Since Microsoft has a big market share one should expect that there are a lot of applications that have been developed for PC.

    Great article

  8. Dan Farrand

    Interesting, seems like just about every problem is a manifestation of MS giving higher priority to protecting their monopoly rather than serving their customers. Mostly seems like an great argument for Open Source. Any management that allows their key infrastructure to become hostage to a single vendor and even actively defends that monopoly deserves to be laughed at.

    Our policy is to only use software that is platform agnostic. We thus eliminate an entire universe of problems while saving ourselves a lot of money.

    • Dan, sorry to take offense to your ignorant statements, and by ignorant I mean grossly uninformed. As a employee of Microsoft, I would like to set the record straight.

      I have never been in a meeting that mentioned maintaining monopolies. I design features, I create features based on direct feedback of customers. The reality is for every customer that wants updated standards support and more accessible APIs, there are a dozen existing customers with lengthy support agreements that are based on us not shifting the sands under the millions of dollars of custom development they have invested on our platforms.

      It’s not always an easy decision, but sometimes you have to weigh innovation vs. doing what’s right for your customers, all of your customers. Then there is the whole deal with not breaking IE6 to stay complieant with government contacts, EU compliancy issues, even just time, we have to make heartbreaking cuts because we just can’t get it done in time.

      Microsoft is not the big bad corporation everyone tries to make us out to be. We are a bunch of teams of passionate engineers who do our best to make our products as amazing as we can within the confines of reality. I love what I do, I love Microsoft and I am proud to be here.

    • NtroP

      @jason burns: I can sympathize with your position and predicament – to an extent. Although you and many of your coworkers may, in fact not have any problem writing interoperable code, your mention of being stuck supporting IE6 points to a large part of the problem. If you think IE6 causes you grief, imagine the *years* of pain and damage it has done to the rest of the world. Now, look me in the eye and tell me IE6 didn’t purposely break standards and isn’t the nemesis of every serious (non-MS) web developer.

      Also look me in the eye and tell me that MS’ choice of using Word’s “html” rendering in Outlook should be greeted by the rest of the world with glee. Or how your “open” xml standards can be anything but a laughingstock when the “spec” includes things like “render this blob like Word98 would” and was so obviously bribed into existence. Give me a break. I’d hope there are a few people in Redmond that have a hard time looking themselves in the mirror every morning.

      The fact that you’ve “never been in a meeting that mentioned maintaining monopolies” doesn’t surprise me. When my management knows they’re acting like asses, they don’t come right out and say it in our meetings. They just make their position clear while covering their asses like they always do.

      Microsoft may no longer be the “Big Bad Corporation” that it truly once was, but admit the fact that a vast amount of the tech world has had to suffer because of choices MS made in the past. Forgiveness might come in time, but the forgetness is harder. Especially when we see so many ghosts of MS past still haunting the world.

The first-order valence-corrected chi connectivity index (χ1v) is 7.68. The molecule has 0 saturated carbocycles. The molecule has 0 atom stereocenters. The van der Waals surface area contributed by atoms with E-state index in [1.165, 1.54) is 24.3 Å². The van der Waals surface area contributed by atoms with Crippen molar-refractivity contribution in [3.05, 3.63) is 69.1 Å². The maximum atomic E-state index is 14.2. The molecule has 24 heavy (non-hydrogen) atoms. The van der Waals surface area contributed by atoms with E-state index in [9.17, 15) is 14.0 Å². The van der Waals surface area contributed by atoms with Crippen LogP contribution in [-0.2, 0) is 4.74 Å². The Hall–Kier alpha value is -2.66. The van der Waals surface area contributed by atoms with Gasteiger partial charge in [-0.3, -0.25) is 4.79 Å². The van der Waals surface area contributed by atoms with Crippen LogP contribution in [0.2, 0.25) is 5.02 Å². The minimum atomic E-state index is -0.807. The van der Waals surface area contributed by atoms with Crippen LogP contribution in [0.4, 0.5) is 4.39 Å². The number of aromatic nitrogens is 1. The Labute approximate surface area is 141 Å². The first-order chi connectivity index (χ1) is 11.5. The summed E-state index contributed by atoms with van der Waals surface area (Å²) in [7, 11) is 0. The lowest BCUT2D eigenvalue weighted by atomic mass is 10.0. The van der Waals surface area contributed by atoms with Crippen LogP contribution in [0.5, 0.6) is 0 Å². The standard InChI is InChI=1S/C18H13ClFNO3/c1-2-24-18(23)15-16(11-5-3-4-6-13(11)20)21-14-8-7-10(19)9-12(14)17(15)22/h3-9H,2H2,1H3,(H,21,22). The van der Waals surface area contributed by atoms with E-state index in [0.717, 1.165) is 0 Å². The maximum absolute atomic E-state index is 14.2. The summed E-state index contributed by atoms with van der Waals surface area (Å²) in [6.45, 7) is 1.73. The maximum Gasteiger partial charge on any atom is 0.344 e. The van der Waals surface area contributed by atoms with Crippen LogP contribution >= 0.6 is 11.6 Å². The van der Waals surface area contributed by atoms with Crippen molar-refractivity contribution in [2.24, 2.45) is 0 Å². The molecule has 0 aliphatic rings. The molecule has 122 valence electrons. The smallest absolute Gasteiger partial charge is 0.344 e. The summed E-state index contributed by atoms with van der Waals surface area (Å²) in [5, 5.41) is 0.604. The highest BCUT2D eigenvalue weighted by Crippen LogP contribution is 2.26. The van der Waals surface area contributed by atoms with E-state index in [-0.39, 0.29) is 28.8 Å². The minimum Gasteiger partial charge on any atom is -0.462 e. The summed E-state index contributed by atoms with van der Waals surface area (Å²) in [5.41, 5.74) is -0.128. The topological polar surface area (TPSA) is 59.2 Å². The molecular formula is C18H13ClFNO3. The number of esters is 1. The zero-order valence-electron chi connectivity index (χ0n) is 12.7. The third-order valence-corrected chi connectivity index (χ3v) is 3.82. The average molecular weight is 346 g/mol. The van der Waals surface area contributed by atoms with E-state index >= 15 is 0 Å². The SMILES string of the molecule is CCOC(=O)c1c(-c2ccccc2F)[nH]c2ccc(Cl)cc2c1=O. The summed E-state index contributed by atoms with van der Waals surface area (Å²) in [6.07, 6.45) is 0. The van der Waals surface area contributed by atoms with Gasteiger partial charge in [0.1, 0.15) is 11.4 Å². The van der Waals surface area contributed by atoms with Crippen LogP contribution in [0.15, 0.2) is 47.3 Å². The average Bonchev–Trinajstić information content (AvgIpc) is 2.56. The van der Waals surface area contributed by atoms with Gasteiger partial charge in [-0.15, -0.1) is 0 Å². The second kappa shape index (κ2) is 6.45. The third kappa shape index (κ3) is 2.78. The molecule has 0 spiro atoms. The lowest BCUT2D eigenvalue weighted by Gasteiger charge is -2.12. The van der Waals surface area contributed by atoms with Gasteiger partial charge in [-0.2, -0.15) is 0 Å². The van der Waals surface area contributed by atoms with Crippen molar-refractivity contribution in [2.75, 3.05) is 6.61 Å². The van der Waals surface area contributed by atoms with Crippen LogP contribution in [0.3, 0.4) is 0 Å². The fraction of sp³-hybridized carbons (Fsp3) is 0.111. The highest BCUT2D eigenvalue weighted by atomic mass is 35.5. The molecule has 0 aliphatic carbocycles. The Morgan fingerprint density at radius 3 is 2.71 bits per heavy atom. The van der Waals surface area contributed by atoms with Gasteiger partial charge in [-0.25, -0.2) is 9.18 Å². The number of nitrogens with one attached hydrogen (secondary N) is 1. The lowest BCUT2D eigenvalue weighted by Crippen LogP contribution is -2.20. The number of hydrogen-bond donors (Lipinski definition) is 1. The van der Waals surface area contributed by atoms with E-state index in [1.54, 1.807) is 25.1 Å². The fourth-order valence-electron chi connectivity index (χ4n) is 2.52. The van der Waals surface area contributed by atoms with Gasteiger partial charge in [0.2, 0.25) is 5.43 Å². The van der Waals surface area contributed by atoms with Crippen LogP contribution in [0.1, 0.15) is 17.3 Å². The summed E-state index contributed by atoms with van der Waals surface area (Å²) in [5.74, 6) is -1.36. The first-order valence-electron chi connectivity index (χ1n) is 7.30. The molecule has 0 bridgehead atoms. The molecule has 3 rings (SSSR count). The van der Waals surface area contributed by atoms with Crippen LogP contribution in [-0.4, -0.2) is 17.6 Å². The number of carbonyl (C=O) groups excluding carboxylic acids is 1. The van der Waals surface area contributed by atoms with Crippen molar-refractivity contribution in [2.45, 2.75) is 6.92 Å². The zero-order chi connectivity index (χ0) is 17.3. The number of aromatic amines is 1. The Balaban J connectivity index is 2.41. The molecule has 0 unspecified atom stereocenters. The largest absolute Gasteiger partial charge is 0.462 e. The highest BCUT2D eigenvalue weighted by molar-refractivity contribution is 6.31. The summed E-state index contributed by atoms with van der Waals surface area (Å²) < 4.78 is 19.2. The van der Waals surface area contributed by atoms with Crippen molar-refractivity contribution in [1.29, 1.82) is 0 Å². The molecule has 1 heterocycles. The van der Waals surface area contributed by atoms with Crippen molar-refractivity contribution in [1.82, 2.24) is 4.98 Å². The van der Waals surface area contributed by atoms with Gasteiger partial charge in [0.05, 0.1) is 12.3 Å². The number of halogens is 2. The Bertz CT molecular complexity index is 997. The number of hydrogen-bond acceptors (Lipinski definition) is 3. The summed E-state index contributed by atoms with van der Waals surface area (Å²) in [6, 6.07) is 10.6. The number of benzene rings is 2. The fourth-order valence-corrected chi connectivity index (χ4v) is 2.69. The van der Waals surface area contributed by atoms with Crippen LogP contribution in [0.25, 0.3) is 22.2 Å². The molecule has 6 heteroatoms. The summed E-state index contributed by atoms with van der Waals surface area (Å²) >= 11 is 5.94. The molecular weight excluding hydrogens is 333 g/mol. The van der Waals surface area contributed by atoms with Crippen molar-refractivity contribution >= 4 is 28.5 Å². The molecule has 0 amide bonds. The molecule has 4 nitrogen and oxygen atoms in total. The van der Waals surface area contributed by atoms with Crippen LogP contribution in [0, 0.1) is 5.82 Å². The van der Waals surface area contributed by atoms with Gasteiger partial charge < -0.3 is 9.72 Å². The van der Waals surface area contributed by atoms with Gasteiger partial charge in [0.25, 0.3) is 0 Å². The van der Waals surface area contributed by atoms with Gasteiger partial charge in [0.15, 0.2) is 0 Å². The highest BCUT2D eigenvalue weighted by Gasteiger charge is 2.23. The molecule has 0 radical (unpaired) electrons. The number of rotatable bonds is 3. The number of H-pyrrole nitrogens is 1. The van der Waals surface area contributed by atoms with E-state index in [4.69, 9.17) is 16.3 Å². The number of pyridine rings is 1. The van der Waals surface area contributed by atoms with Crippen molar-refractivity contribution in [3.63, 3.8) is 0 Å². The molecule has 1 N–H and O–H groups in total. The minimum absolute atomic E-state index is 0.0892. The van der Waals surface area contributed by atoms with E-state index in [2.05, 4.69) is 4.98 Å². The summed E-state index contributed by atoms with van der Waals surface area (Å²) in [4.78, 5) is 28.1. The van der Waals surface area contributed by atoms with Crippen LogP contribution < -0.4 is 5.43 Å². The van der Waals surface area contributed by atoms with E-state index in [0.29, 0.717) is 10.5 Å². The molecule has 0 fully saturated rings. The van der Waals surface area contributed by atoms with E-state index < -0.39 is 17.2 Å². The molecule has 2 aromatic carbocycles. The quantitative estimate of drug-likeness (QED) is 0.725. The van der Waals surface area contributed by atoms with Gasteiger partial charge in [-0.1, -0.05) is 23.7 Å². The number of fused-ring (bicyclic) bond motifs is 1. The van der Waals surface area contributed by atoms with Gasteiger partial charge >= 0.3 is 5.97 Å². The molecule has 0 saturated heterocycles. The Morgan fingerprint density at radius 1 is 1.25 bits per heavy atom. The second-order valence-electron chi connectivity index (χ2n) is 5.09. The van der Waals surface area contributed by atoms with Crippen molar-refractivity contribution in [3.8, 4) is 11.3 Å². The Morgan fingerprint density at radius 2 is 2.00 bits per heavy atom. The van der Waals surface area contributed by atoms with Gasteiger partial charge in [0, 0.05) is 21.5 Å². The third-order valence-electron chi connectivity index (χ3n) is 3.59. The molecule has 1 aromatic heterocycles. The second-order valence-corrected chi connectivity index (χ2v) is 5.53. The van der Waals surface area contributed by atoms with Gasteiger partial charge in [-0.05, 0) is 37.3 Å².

I appreciate that you love your company. I’d hope you would. I also really applaud the fact that you are willing to enter into a dialogue with the rest of the world. This, more than anything, raises my view of Microsoft.

    • @NitroP: We’ll just have to agree to disagree. Microsoft is not a startup, nor are we a company like Google who can leave things in beta for years, and make no promises or commitments to any of our customers. When we sell a product, we stand by supporting our customers for 10 years on that product.

      We don’t get to make the “apple” choices like “we don’t think you need that anymore.” or “we have decided to change CPUs and will stop supporting your computer with our OS in less than 5 years.” I know those are kind of snarky comments to make, but there aren’t many companies that have the user base we do. I once bought a 12″ powerbook and a brand new 2.0 Ghz Dual Proc G5 PowerMac within a month or two each other, two months later, Aperture came out, guess what, BOTH of them were unsupported by Aperture (no core video support in the gfx) we get decimated by legal teams of we do something like that.

      I know it seems like IE6 was put out to break standards and screw everyone over, but more likely it was something like, the IE6 code base was baked before MS ever felt the HTML/CSS standards were even widely adopted enough to BE standards. (believe it or not, we like to try and create standards too) IE6 shipped in 2001, years before Firefox, years before Safari. If it shipped in 2001, most likely the code base was baked in 1999, 2000 at the latest. Microsoft is often enterprise first, and things like active-x were designed to allow customers to do things that you just couldn’t do without java in the days before ajax, dhtml, etc. were popular. But as a responsible customer, with a huge (millions) customer base using these technologies, we adjust as best and as fast as we can without pulling the rug out and screwing the customer.

      I get my guidance from my team, our customers and my brain. It has nothing to do with management not “coming out like asses” Management doesn’t design our build our software. That’s what we are for.